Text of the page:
At the PAAL inaugural summit in 2019 (Photo credit: Garlia Cornelia/Courtesy of PAAL)

The Parent Artist Advocacy League for Arts and Media (PAAL) hosts its fourth annual summit from Nov. 30-Dec. 3 on the theme “Gentle Work. Specific Care.”

Presented by PAAL, alongside partners The Public Theater and A.R.T./New York, the summit is produced by Northstar Projects. The four-day event includes virtual programming from Nov. 30-Dec. 2 (panels, discussion sessions and affinity-group gatherings) and hybrid programming (a luncheon, panel and gala) on Dec. 3. The summit takes place in a moment when discussions of pregnancy and caregiving among theater professionals have come to the fore. Virtual programming can be livestreamed or watched on demand. 

Founded in 2017 by Rachel Spencer Hewitt, PAAL is, according to its website, “a national community, resource hub and solutions generator for individuals with caregiver responsibilities and institutions who strive to support them.” PAAL, which created the National Handbook of Best Practices for Parent and Caregiver Support, offers childcare grants, provides digital training, consulting and more.

The convention will officially kick off on Dec. 1 with the opening keynote panel “Compassionate Accountability, Leadership and Team Mobilization.” Hewitt, who appeared on Broadway in “King Charles III” and serves as PAAL’s director of partnerships, programming and resources, will moderate the discussion with Nicole Brewer (Anti-Racist Theatre), Tamanya Garza (PAAL) and Akima Brown (REEL Families for Change). The panel will address the cultural ethos of the full theatrical industry, including Broadway, with regards to parenthood, families and childcare.

The opening panel will set the tone, and Hewitt’s follow-up session, “Ask Me Anything: Childcare Funds, Grants and Budgeting, Taking Action and More,” will offer tangible solutions to create a legal, ethical and compassionate workplace by answering such questions as How do you actually provide childcare? How do you create a fund for that legally? “[Attendees] can ask questions and have me basically give a free consultation and problem-solve with them because that’s my job — that’s what I do with producers,” Hewitt said.

For workers and producers on Broadway, specifically, Hewittt also highlighted the Dec. 2 session “Pregnancy & Sex Discrimination: The Essentials of Staff Education,” as well as the think tank “Kids Onsite: Safety and Care in a Re-starting World,” led by Leanne Gadow of Broadway Babysitters and Renee Wimberly of Seed Art Share. “What do you do if someone wants to bring their child into the theater or their dressing room?” Hewitt posited. “Broadway Babysitters is on site in New York City theaters, and they’re insured and they have COVID policies for their sitters, and they talk about how they make safe environments for children.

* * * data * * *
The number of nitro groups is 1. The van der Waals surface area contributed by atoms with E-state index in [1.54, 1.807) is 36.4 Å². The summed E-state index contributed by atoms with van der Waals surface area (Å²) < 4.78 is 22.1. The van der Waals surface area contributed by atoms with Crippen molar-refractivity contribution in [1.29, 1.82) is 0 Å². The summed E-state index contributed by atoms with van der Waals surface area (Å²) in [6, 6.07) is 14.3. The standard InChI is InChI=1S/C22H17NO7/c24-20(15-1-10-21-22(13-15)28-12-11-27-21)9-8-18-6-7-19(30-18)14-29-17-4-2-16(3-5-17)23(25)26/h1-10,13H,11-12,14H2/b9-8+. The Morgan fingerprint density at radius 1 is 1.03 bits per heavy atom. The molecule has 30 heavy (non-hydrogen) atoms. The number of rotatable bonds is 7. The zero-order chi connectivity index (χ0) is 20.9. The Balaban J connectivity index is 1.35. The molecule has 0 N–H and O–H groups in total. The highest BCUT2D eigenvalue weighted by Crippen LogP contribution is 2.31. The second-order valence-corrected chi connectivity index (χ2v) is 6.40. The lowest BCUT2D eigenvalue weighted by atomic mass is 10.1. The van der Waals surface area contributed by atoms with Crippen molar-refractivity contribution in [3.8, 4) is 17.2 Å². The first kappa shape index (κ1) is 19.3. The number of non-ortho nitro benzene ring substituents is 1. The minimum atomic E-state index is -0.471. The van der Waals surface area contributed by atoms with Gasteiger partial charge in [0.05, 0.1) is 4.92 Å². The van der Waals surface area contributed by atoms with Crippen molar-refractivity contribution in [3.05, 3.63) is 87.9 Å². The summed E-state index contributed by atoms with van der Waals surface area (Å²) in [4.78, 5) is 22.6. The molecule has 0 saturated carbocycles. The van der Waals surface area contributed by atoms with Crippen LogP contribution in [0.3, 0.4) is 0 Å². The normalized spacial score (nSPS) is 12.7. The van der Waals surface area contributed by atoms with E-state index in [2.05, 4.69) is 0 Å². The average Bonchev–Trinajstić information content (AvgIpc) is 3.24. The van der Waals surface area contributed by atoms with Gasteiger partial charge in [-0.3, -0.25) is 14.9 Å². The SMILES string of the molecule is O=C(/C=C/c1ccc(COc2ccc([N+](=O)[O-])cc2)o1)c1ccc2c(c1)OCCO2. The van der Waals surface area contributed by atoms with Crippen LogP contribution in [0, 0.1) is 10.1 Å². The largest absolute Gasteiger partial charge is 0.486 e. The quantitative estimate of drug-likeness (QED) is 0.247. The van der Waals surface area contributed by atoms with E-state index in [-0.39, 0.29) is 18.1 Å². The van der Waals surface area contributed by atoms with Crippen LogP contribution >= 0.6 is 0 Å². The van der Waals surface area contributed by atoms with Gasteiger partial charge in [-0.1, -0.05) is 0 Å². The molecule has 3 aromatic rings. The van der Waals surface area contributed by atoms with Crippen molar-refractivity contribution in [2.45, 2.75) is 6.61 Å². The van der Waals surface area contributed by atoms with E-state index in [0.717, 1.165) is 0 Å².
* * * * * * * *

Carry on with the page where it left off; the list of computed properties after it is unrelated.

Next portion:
“If any producer is curious about what that means — even just starting the conversation or hearing what the conversation is — we really encourage them to expose themselves to that.”

The summit will conclude on Dec. 3 with the PAAL Gala honoring Lincoln Center’s Ehrenkranz chief artistic officer Shanta Thake with the inaugural Leader in Care Award. The hybrid gala, open to summit attendees and individual ticket holders, will feature performances by Harper Grundei and Gary Grundei, Maigan Kennedy, Ethan Lipton, Tatiana Scott and Haley Swindal. A multimedia moment with exclusive video contributions will feature Mahogany L. Browne, Joanne Javien and Toshi Reagon.

Childcare for those attending the Dec. 3 summit events in-person will be provided on site by Broadway Babysitters. PAAL also offers sliding-scale pricing and scholarships for attendees.

Since its first convention in 2019, the PAAL Summit has gathered and engaged industry professionals to work towards solutions and policies to create a safe and compassionate workplace for people with caregiving needs.

For a full schedule of events or to register visit

CORRECTION: A previous version of this article misstated the date of the Gala, which is on Dec. 3.